CCCXCII.

SAINTS STRANGERS ON EARTH.

1 Chron. xxix. 15. We are strangers before thee, and sojourners,

as were all our fathers : our days on the earth are as a shadow, and there is none abiding,

THE more truly pious we are, the more shall we be clothed with humility. On no occasion had David evinced more exalted piety, than in his preparations for the building and furnishing the temple, which he was not permitted in his lifetime to erect. “ He had prepared for it with all his might,” “ because he had set his affection to the house of his Goda.” He contributed to the amount of about eighteen millions of money: and his people also shewed a similar liberality, according to their power. And what reflections did these efforts generate in his mind? Was he filled with self-complacency? or did he assume any merit to himself ? No: he gave to God the glory of all that had been done, acknowledging that the power to do it was the effect of his bounty, and the disposition to do it the fruit of his grace. A more sublime ascription of praise will scarcely be found in all the Book of God, than that which he uttered on this occasion. He bore in mind, that, as his continuance here was but of short duration, it became him to exert himself with all possible zeal, whilst any opportunity to serve God remained. The expressions which he made use of in my text will lead me to shew you, I. The state of man as it is here represented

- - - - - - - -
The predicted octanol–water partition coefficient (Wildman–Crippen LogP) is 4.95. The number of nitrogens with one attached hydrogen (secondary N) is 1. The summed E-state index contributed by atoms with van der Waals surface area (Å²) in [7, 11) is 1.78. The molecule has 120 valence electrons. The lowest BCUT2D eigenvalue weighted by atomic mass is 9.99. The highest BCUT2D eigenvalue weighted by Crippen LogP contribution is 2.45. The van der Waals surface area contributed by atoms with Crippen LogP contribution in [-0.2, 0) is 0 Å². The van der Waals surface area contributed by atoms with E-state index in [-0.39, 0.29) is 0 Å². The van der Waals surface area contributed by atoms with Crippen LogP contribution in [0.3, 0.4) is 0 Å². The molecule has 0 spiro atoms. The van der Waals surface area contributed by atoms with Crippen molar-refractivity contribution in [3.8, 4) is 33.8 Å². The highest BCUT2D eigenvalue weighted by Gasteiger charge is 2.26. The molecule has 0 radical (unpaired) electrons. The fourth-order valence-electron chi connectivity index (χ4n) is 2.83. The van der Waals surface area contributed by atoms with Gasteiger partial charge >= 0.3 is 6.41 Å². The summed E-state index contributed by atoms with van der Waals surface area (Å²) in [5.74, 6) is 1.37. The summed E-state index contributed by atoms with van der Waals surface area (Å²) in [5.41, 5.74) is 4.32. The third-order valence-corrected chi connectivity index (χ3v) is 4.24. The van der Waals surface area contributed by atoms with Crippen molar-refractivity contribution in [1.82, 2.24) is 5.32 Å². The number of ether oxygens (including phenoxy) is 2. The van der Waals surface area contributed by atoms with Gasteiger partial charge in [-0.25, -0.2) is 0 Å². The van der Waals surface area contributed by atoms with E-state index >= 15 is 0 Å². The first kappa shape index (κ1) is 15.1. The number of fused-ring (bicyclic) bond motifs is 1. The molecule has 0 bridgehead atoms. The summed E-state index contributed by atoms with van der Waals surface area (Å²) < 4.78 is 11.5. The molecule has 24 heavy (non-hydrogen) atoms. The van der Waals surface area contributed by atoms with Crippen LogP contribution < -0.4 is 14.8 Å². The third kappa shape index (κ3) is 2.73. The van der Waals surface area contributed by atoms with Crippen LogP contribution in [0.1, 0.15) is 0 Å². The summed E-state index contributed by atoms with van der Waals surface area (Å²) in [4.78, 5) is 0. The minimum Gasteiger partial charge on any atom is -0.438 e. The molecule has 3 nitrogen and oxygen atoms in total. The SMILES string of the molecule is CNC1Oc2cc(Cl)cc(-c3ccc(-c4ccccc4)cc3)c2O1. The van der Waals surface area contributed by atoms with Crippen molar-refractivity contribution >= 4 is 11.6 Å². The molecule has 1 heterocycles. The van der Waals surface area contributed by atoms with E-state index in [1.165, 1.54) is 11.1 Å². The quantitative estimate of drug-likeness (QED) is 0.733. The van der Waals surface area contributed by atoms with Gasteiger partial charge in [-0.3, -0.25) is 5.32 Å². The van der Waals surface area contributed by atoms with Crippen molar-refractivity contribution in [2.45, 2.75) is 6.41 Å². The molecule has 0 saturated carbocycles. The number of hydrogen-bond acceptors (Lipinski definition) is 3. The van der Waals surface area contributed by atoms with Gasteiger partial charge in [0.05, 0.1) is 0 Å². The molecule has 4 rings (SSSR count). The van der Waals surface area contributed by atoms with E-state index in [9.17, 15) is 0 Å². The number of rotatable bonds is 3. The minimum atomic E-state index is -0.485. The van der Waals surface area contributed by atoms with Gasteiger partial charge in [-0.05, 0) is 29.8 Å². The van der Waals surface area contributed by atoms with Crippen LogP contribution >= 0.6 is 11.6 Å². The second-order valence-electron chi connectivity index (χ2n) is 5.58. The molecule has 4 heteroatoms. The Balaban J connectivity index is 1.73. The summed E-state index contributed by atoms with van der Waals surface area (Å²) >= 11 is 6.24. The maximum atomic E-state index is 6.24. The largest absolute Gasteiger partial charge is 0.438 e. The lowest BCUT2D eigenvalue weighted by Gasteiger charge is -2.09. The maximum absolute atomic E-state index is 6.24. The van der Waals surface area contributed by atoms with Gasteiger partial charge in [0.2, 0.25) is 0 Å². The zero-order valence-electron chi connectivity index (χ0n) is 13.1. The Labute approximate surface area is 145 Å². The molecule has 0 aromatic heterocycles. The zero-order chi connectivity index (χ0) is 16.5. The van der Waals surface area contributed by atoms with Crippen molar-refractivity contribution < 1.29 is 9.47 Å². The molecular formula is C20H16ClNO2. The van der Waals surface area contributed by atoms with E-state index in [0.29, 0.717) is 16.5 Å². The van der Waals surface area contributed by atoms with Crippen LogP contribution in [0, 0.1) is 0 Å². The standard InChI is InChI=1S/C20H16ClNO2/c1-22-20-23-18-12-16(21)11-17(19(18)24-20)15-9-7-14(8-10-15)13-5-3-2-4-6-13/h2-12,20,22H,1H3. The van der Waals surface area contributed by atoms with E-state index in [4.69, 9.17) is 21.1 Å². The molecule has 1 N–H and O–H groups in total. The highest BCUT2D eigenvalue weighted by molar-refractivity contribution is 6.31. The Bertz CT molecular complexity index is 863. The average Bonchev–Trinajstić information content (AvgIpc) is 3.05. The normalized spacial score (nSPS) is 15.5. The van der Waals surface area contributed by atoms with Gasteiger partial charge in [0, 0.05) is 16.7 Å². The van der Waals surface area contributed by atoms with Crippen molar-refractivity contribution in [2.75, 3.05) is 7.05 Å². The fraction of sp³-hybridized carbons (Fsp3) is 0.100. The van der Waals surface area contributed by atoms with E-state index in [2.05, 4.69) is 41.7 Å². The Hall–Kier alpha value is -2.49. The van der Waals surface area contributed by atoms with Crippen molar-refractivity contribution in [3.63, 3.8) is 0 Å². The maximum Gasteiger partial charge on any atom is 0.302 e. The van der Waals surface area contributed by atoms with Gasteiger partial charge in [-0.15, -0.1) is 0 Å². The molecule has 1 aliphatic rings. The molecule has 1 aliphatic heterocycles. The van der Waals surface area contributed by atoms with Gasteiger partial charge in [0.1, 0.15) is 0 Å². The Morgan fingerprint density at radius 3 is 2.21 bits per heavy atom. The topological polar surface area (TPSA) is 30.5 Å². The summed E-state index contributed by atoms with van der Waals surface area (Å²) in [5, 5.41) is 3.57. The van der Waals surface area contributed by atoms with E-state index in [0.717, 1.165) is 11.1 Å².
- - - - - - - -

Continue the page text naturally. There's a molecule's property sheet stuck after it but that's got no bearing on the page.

Man is but “a stranger and sojourner” upon earth

[This world is not our home. If we are saints indeed, we have been born from above: we are children of a heavenly Father: we are of “ the family of which Christ is the head," and the glorified saints and angels are the members: and heaven itself is the inheritance to which we are begotten b. This world is but a wilderness, through which we are passing to our Father's house. We are mere pilgrims here. The people amongst whom we sojourn are governed by different laws, and speak a different language, and are strangers to us, even as we are to them. Our communion with them is such as necessity alone requires. Wherever we are, we are only like travellers in an inn. Our stay is of uncertain duration. If our accommodations be good, we are thankful for them; but

a ver. 2, 3.

b 1 Pet. i. 3, 4.